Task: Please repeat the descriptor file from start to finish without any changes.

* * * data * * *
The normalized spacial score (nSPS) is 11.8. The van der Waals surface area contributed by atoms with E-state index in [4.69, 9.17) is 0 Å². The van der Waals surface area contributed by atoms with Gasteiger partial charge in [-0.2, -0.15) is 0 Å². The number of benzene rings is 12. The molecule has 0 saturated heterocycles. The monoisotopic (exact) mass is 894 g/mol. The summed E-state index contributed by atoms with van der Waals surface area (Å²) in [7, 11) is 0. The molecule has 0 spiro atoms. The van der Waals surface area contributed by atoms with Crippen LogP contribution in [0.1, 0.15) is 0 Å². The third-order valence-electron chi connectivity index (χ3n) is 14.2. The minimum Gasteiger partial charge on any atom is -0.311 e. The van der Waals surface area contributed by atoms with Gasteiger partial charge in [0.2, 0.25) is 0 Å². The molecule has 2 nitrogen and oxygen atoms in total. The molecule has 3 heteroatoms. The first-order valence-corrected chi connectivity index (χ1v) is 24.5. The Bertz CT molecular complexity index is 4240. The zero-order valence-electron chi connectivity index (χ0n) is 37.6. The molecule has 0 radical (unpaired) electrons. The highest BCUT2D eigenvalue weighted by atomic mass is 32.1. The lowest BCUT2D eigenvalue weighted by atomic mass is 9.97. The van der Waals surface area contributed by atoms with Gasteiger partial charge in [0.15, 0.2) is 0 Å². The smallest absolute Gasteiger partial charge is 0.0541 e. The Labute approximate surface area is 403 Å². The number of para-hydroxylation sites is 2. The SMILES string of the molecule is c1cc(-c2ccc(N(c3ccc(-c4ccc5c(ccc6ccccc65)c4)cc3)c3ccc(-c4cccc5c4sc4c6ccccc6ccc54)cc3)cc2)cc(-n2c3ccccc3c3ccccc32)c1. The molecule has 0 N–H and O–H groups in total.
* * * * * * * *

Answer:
The normalized spacial score (nSPS) is 11.8. The van der Waals surface area contributed by atoms with E-state index in [4.69, 9.17) is 0 Å². The van der Waals surface area contributed by atoms with Gasteiger partial charge in [-0.2, -0.15) is 0 Å². The number of benzene rings is 12. The molecule has 0 saturated heterocycles. The monoisotopic (exact) mass is 894 g/mol. The summed E-state index contributed by atoms with van der Waals surface area (Å²) in [7, 11) is 0. The molecule has 0 spiro atoms. The van der Waals surface area contributed by atoms with Crippen LogP contribution in [0.1, 0.15) is 0 Å². The third-order valence-electron chi connectivity index (χ3n) is 14.2. The minimum Gasteiger partial charge on any atom is -0.311 e. The van der Waals surface area contributed by atoms with Gasteiger partial charge in [0.2, 0.25) is 0 Å². The molecule has 2 nitrogen and oxygen atoms in total. The molecule has 3 heteroatoms. The first-order valence-corrected chi connectivity index (χ1v) is 24.5. The Bertz CT molecular complexity index is 4240. The zero-order valence-electron chi connectivity index (χ0n) is 37.6. The molecule has 0 radical (unpaired) electrons. The highest BCUT2D eigenvalue weighted by atomic mass is 32.1. The lowest BCUT2D eigenvalue weighted by atomic mass is 9.97. The van der Waals surface area contributed by atoms with Gasteiger partial charge in [0.15, 0.2) is 0 Å². The smallest absolute Gasteiger partial charge is 0.0541 e. The Labute approximate surface area is 403 Å². The number of para-hydroxylation sites is 2. The SMILES string of the molecule is c1cc(-c2ccc(N(c3ccc(-c4ccc5c(ccc6ccccc65)c4)cc3)c3ccc(-c4cccc5c4sc4c6ccccc6ccc54)cc3)cc2)cc(-n2c3ccccc3c3ccccc32)c1. The molecule has 0 N–H and O–H groups in total.